swallowed a drop of the Blairite Kool-Aid.
He still believed in common ownership.
He had voted against going into Iraq. He
was, 32 years after being elected to the
House of Commons, the same unashamed
socialist he had always been. And when
the tv inter viewers asked him questions
about where he would like to take Britain,
he answered them. Without the benefit
of pollsters, or spin-doctors, he talked
about re-nationalising the railways, re-
animating the trade unions, restoring the
NHS. Cooper, Kendall and Burnham were
dumfounded. The pundits were non-
plussed. The Blairite Faction was,
very publicly, appalled. But Labour’s
members and supporters just could not get
The people who now find themselves
vilified as the opponents of “Jez we can!”
Corbymania should have seen it coming.
But, not only did they fail to grasp the
meaning of the emergence of left-wing
populist parties across Europe; they also
(and quite wilfully) refused to comprehend
the meaning of the Scottish National
Party’s (SNP) near clean-sweep of Labour
seats north of the border.
The SNP ran on an anti-austerity
platform, positioning itself well to
the left of Labour. But their crushing
victory was about a lot more than that.
By optimistically orienting themselves
towards the future, and promising the
Scots that it would be a future they
determined, the SNP unleashed that most
potent of all political forces: Hope.
Corbyn’s authenticity and simplicity have
encouraged similar hopefulness among the
English. As the leadership campaign drew
to a close this week, Corbyn’s campaign
team estimated he had taken his message,
face-to-face, to more than 50,000 people.
Literally hundreds-of-thousands more
have paid Labour £3 for the right to
participate in the leadership vote. The polls
predict a Corbyn win on the first ballot.
If that happens, it will no longer be a
case of “Jeremy who?” But of “Jeremy —
Chris Trotter an a independent,
Jeremy who? Voters ask about Milliband ’s likely successor
am very angry ...
especially as a mother of a
my anger increases almost
daily because I can’t run
after my child. I can’t do
the things I would like to
do,” Gill Hicks says upon reflecting on the
explosive events that led to the loss of her
legs and almost took her life.
The former creative professional’s whole
life changed in a single violent instant
on the morning of July 7, 2005 when a
19-year-old suicide bomber detonated a
bomb on a London train, killing himself,
26 others and injuring more than 340
Ms Hicks, who had lived in the English
capital for the better part of two decades
working for a number of prestigious
creative institutions, was critically injured
in the attack, went into cardiac arrest three
times, showed “no signs of life” for 30
minutes, was in a coma for several days and
had to have both her legs amputated below
“They weren’t entirely sure that I’d
But sur vive she did ... leaving hospital
walking, on a pair of new prosthetic legs
that added a few inches to her former 5ft
stature, three and a half months later — a
couple of months earlier than expected.
In the decade since Ms Hicks has
founded her own not-for-profit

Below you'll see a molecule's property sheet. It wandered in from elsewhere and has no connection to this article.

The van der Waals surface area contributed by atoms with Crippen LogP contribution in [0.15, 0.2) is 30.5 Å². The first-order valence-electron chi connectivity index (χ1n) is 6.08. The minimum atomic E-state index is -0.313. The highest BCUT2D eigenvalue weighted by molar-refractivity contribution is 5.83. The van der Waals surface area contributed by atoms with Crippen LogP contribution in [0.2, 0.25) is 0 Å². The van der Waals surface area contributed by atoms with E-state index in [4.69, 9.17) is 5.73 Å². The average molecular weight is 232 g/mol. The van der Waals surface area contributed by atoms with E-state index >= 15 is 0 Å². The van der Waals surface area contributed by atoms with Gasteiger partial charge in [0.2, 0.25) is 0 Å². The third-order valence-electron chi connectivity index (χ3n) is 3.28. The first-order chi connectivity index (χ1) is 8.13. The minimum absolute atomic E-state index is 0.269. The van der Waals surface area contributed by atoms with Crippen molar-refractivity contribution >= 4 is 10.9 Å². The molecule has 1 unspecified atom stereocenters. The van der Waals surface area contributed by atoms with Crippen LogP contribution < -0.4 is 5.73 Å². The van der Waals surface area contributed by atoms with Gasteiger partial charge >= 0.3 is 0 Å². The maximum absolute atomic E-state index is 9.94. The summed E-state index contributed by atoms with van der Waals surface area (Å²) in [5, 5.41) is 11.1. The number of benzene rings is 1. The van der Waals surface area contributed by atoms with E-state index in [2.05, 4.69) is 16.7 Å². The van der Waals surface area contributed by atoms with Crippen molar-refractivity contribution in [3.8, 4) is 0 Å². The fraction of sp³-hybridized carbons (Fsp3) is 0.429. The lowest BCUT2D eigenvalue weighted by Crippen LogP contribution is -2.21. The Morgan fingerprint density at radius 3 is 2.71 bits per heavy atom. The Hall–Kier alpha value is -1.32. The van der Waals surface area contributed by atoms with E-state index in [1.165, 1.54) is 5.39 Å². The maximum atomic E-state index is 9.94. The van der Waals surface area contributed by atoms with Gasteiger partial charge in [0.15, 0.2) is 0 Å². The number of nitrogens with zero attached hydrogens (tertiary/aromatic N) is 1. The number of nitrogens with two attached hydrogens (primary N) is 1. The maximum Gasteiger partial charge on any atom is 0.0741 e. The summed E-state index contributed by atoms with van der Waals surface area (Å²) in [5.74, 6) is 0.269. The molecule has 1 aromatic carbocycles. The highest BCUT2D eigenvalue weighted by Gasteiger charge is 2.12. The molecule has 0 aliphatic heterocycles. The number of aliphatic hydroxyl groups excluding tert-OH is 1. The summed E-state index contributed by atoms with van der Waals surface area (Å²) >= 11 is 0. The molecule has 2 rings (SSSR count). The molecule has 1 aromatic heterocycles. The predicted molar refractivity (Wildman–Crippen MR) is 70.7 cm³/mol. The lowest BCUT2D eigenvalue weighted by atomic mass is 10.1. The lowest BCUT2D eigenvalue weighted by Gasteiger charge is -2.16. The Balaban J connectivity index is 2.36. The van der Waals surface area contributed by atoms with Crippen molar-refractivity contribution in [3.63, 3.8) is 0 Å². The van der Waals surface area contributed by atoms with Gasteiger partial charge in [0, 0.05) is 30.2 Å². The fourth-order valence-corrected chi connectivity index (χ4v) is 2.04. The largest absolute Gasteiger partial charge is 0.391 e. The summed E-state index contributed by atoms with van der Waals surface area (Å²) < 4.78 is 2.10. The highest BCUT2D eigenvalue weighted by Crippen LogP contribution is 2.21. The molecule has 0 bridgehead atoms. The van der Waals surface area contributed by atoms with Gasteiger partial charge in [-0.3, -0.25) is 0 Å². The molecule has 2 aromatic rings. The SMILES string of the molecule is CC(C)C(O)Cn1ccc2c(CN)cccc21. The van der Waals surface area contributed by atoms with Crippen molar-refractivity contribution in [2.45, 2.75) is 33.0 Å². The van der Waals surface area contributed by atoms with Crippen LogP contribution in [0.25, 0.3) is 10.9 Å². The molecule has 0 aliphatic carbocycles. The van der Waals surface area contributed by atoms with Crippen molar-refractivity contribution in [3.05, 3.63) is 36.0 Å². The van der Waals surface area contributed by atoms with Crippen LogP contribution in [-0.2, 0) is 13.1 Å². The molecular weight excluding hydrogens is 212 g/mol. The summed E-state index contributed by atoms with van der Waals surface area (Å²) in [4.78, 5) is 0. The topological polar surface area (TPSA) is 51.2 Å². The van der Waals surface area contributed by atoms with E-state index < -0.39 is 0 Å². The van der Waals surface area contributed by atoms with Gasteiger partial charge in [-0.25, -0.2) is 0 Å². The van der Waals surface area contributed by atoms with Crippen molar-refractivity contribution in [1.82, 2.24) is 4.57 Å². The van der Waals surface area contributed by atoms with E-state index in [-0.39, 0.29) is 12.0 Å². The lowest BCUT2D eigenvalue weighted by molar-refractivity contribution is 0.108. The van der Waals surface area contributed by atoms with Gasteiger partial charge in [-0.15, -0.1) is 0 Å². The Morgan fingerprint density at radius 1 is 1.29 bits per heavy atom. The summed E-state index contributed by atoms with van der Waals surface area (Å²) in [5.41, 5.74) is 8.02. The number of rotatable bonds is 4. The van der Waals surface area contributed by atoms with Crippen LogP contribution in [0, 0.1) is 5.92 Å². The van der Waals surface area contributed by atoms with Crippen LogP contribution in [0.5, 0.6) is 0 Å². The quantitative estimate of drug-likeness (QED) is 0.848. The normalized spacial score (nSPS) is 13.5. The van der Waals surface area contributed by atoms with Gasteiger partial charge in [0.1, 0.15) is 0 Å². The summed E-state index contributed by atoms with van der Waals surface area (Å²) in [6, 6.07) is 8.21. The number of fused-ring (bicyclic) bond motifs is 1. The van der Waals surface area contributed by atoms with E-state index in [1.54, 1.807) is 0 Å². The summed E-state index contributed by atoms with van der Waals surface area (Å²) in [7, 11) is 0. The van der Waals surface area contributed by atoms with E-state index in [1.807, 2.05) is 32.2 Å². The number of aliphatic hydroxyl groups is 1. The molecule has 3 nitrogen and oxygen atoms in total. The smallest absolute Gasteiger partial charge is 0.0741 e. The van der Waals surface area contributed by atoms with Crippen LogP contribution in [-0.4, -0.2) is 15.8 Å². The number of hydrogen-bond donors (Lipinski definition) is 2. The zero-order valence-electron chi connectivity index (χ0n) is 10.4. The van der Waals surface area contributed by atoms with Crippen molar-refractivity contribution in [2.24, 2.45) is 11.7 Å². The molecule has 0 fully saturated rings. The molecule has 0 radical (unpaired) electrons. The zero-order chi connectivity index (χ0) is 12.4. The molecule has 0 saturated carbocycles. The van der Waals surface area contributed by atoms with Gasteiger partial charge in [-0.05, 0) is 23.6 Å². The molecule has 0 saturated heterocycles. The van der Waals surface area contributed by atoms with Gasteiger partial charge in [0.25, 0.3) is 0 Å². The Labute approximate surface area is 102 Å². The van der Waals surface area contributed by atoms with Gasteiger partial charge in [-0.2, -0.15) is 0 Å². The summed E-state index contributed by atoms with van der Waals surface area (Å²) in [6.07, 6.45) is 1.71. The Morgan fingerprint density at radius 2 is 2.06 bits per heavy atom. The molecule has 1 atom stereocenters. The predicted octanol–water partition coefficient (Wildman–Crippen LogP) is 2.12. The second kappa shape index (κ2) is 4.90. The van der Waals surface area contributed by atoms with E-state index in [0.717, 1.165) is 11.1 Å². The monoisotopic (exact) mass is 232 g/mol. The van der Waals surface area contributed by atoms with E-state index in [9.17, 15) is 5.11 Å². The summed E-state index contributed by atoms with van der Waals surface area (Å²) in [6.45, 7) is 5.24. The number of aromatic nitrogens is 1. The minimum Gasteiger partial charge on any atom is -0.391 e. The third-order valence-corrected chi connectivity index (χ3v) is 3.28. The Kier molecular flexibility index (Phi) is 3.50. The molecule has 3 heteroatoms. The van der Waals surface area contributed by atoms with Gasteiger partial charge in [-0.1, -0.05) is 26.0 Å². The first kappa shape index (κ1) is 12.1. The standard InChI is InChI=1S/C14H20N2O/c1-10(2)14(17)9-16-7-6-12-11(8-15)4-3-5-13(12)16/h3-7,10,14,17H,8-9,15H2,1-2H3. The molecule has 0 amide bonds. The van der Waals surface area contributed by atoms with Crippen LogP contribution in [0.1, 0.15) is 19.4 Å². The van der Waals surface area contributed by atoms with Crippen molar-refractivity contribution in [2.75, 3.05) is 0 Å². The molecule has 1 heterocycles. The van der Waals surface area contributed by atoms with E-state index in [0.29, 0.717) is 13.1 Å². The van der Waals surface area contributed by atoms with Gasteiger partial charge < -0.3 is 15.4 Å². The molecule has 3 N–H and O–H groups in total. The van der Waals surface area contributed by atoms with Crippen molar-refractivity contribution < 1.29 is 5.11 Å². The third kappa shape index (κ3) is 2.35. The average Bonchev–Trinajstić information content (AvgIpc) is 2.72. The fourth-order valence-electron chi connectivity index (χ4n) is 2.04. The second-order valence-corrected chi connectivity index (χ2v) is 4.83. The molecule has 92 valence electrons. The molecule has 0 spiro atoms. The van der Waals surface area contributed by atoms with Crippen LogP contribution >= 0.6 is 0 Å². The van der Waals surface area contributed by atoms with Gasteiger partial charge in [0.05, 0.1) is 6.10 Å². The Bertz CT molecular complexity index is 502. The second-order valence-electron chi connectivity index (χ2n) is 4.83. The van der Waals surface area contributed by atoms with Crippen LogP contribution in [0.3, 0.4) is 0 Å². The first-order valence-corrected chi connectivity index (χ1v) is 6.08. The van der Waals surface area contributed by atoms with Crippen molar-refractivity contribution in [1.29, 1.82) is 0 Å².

organisation aimed at promoting peace,
moved back to her country of birth, found
a new love and in 2013 gave birth to her
“finest achievement ” — daughter Amalie.
It could have been easy for Ms Hicks to
dwell on what had been taken from her —
her former life where her world revolved
around herself and her career working
at the helm of a number of architecture,
design and contemporary culture firms.
“I was a person, who was typical of many
in society ... my world view had me in the
centre of it.”
A self-confessed workaholic Ms Hicks
says she forgot to experience all the “extra
bits of life” and do things, like skiing, while
she still had her legs.
“Even things like going to a gym, or
going jogging, those fascinate me. How
amazing is it that people can do that? I’d
love to do that.”
While Ms Hicks remains angry at the
“senselessness” of the act that robbed her
of her legs and the chance, most parents
take for granted, of running after her active
toddler she refuses to be bitter about it.
“I’m not bitter ... I don’t harbour hatred,”
she explains. “For me anger has become a
very positive motivator.”
Instead of simply allowing her anger to
fester Ms Hicks has used it to fuel her
desire to make sure what happened to her
does not ever happen to anyone.
“There’s nothing good about being an
Softly spoken and dressed in a casual
chic black attire, with some dark red lippy
adding a splash of colour, Ms Hicks shows
little outward signs of the trauma she
experienced 10 years ago, barring a slightly
slower gait and the thin walking stick she
uses for support.
But as she reflects back on that single
moment 10 years ago she admits it is
undeniable the experience has changed
her not just physically, but also her whole
outlook on life.
While Ms Hicks has adapted to her new
life as a double amputee she never got used
Pain is a constant part of her life and not
ever knowing where the floor was situated
was somewhat unner ving.
“The only way I’ve ever tried to describe
it, not that I’ve done this, but it’s like
putting your legs in a vice, wearing stilettos
while walking on stilts,” she says. “ It’s
But for her, this pain has become a
reminder that she is still here to experience
“Pain has become part of my
understanding of life and one of the signals
that I am even here to experience it.”
It was 8.50am on July 7, 2005 when
19-year-old Germaine Lindsay, one of four
suicide bombers that day, detonated the
bomb he had been carrying in his backpack
just moments after the Piccadilly Line train
pulled out of King’s Cross station.
Ms Hicks says it was at that moment her
world “turned a tangible black”.